CNS: abnormal thinking, dizziness, headache
CV: hypotension, atrial fibrillation/flutter, bradycardia, complete AV block, supraventricular tachycardia, vascular disorder, chest pain, peripheral edema
Hemat: BLEEDING, thrombocytopenia
Misc: ALLERGIC REACTIONS INCLUDING ANAPHYLAXIS
* CAPITALS indicate life-threatening.
Italics indicate most frequent.
Risk of bleeding may be increased by concurrent thrombolytics, warfarin, NSAIDs, cefoperazone, cefotetan, dipyridamole, dextran, clopidogrel, heparin, heparin-like drugs, valproates, or ticlopidine, although concurrent use with heparin and aspirin is recommended.
Increased bleeding risk with anise, arnica, chamomile, clove, feverfew, garlic, ginger, ginkgo, Panax ginseng, and others.
IV: (Adults) 250 mcg (0.25 mg)/kg bolus 10–60 min prior to PCI, followed by 0.125 mcg/kg/min (up to 10 mcg/min) continuous infusion for 12 hr; patients with unstable angina not responding to conventional therapy and who are planned to undergo PCI within 24 hours–250 mcg (0.25 mg)/kg bolus followed by 10 mcg/min continuous infusion for 18–24 hr, ending 1 hr after PCI.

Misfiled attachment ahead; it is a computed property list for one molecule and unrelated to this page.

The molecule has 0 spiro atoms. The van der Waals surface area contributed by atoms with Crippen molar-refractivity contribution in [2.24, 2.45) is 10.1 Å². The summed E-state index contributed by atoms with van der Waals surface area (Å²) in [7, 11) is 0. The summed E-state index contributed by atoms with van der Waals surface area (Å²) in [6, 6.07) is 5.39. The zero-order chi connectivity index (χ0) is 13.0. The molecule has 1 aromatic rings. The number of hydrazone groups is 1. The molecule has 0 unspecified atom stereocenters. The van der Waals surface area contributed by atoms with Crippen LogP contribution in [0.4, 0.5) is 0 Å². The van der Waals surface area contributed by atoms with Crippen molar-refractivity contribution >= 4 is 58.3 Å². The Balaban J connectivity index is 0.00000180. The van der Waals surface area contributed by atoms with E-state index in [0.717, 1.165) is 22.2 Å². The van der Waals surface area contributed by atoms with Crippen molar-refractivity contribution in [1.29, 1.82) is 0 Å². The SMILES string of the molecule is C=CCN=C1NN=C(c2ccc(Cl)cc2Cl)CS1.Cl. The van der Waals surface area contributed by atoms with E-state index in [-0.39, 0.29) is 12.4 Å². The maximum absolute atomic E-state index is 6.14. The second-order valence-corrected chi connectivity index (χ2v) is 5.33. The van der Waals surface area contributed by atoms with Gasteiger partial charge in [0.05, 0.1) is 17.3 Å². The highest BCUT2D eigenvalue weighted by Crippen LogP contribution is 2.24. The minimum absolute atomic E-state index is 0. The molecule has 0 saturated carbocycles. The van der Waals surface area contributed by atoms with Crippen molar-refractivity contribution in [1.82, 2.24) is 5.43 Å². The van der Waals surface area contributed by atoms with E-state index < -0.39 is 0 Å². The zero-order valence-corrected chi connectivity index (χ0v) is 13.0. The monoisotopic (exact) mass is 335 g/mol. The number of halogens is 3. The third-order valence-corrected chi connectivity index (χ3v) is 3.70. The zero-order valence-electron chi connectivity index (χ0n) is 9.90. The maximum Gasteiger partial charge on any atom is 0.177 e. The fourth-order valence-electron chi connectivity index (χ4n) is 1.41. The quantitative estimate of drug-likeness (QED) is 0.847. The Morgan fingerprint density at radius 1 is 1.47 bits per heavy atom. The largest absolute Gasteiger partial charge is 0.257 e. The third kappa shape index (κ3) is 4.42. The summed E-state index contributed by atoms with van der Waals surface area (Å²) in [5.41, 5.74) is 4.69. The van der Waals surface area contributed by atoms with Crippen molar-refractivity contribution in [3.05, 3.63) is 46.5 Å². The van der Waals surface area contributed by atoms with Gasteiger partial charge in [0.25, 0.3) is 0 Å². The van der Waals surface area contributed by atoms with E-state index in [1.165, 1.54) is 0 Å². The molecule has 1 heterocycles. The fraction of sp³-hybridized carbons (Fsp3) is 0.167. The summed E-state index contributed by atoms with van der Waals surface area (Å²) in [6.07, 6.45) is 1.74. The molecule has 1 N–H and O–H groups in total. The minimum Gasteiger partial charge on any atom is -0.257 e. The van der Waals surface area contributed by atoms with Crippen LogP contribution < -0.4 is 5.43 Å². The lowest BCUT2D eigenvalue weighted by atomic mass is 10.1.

Injection: 2 mg/mL in 5-mL vials
- Monitor ECG and vital signs closely throughout therapy.
- Assess patient for bleeding at all potential bleeding sites (catheter insertion; arterial and venous puncture; cutdown; needle puncture; GI, GU, and retroperitoneal sites) frequently throughout therapy. If serious uncontrollable bleeding occurs, stop abciximab and concurrent heparin therapy.
- Check the sheath insertion site and distal pulses of affected leg(s) frequently while femoral artery sheath is in place and for 6 hr after femoral artery sheath is removed. Measure any hematoma and monitor for signs of enlargement.
- Monitor for signs of hypersensitivity reaction or anaphylaxis (rash, pruritus, laryngeal edema, wheezing) throughout therapy. If reactions occur, stop abciximab immediately and initiate treatment of anaphylaxis. Epinephrine, dopamine, theophylline, antihistamines, and corticosteroids should be readily available.